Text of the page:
🔎 See Also: Cyberattack on insurance giant disrupting business for doctors, therapists (Sean Lyngaas, CNN)


Biden administration will investigate national security risks posed by Chinese-made “smart cars”: Officials are concerned that features such as driver assistance technology could be used to spy on Americans and that connected vehicles could be remotely enabled or manipulated by bad actors. (NBC News)

White House, Justice Department unveil new plan to protect personal data from China and Russia: Administration officials said that while the executive order is meant to bolster the vital relationship between national security and corporate government in protecting Americans’ data, it isn’t a substitute for legislation that could enshrine privacy protections into law. (Robert Legare, CBS News)


Developers got backing for affordable housing. Then the neighborhood found out: Much has changed in American life over the past 50 years, but “NIMBYism” and the hostility to affordable housing haven’t. Since the passage of the Fair Housing Act, residential segregation by race has fallen modestly, while economic segregation has grown. (Jason DeParle, New York Times)

Health Care

FDA to develop new “healthy” logo this year – here’s what consumers could see, and which foods could qualify: The FDA hopes the new “healthy” foods logo companies will display on packaging will help consumers identify which foods are actually good for you. After a finalized definition is published in the spring, the agency will take 6 to 12 months to develop the logo. (Alexander Tin, CBS News)

Hidden costs: The struggle to find hospital prices online: A new report finds most hospitals don’t comply with government rules requiring them to post their prices online. (Anna Werner, CBS News)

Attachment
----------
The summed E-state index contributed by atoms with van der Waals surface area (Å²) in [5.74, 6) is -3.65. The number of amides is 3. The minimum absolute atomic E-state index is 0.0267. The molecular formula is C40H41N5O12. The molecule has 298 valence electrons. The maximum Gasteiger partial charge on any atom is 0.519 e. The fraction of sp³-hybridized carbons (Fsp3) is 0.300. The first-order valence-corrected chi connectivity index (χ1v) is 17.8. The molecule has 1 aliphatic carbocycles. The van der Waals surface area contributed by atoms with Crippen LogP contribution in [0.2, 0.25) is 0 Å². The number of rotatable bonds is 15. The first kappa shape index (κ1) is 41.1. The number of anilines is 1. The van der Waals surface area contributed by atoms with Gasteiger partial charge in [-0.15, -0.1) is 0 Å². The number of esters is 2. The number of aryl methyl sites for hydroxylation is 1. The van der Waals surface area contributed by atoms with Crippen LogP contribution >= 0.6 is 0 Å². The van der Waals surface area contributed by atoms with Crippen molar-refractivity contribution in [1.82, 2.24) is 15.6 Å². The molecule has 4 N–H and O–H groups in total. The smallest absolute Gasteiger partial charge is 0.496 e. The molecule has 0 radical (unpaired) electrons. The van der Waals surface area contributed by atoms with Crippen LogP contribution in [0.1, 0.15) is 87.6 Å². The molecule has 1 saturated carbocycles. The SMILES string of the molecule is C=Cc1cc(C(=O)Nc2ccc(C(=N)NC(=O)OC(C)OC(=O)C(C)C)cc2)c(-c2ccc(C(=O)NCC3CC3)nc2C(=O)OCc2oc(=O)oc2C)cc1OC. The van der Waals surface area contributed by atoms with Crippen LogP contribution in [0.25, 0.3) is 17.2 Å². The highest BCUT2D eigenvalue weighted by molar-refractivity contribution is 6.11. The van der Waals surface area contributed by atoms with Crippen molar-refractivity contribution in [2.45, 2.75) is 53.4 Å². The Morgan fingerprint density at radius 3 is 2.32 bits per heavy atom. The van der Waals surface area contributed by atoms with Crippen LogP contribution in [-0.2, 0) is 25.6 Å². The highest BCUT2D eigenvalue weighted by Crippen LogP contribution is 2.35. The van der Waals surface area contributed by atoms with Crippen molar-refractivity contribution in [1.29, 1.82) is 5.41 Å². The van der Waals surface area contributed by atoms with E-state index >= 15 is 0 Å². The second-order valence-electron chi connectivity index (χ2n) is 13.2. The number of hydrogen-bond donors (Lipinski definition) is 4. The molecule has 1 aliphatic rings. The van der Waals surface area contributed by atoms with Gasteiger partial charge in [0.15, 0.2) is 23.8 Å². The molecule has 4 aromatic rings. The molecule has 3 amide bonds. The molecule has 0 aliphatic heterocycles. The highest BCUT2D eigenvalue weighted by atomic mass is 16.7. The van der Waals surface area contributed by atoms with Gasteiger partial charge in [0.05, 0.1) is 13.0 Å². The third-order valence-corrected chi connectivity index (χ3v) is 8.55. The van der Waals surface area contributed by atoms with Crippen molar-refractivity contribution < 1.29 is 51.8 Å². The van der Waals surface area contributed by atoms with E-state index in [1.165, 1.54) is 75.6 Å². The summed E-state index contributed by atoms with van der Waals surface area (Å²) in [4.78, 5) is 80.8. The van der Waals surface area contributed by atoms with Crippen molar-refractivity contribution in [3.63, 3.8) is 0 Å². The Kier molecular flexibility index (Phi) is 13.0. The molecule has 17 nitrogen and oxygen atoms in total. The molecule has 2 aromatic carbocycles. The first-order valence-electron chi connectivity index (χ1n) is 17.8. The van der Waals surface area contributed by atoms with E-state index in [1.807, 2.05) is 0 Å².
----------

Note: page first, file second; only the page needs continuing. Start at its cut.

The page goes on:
“I’m an Amazon patient now”: How the tech giant is taking on health care: One year after Amazon bought One Medical, layoffs, corporate restructuring, and policy changes are worrying patients and employees. (Caroline O’Donovan, Washington Post)


Immigration and Border Security:

U.S., Mexico and Guatemala pledge to deepen cooperation on illegal migration

Arizona GOP advances bill legalizing killing undocumented migrants on suspicion of trespassing

Judge blocks Texas law that gives police broad powers to arrest migrants who illegally enter U.S.

Other News:

FAA gives Boeing 90 days to develop plan to address quality-control issues

Federal judge in Texas rules congressional passage of 2022 spending bill unconstitutional

The reawakening of America’s nuclear dinosaurs

In testy interview with GOP, Hunter Biden says father was not involved in business deals

Victor Manuel Rocha, ex-U.S. ambassador, admits to spying for Cuba for decades

Upcoming Events

📌 Reducing Mismanagement: GAO Recommendations for Improving the SBA. House Committee on Small Business. Wednesday, March 6, 10 a.m., 2360 Rayburn House Office Building.

📌 Panel Discussion: Artificial Intelligence: The Intersection of Public Access and Open Government. National Archives and Records Administration. Thursday, March 14, 1:00 p.m., William G. McGowan Theater at the National Archives.

Hot Docs

🔥📃 GAO - DOD Fraud Risk Management: Enhanced Data Analytics Can Help Manage Fraud Risks. GAO-24-105358 (PDF)

🔥📃 GAO - Weapon System Sustainment: DOD Identified Operating and Support Cost Growth but Needs to Improve the Consistency and Completeness of Information to Congress. GAO-24-107378 (PDF)

🔥📃 GAO - Countering Violent Extremism: FBI and DHS Need Strategies and Goals for Sharing Threat Information with Social Media and Gaming Companies. GAO-24-106262 (PDF)

🔥📃 Institute on Taxation and Economic Policy: Corporate Tax Avoidance in the First Five Years of the Trump Tax Law. February 2024

Nominations & Appointments


  • Dana L. Banks - Director, African Development Bank
  • Judy W. Chang - Commissioner, Federal Energy Regulatory Commission
  • Mary E. Daschbach - Ambassador, Togo
  • Troy Fitrell - Ambassador, Seychelles
  • Joshua M. Harris - Ambassador, Algeria
  • Elizabeth K. Horst - Ambassador, Sri Lanka
  • David Rosner - Commissioner, Federal Energy Regulatory Commission
  • Lindsay S. See - Commissioner, Federal Energy Regulatory Commission
  • Marty Walsh - Governor, United States Postal Service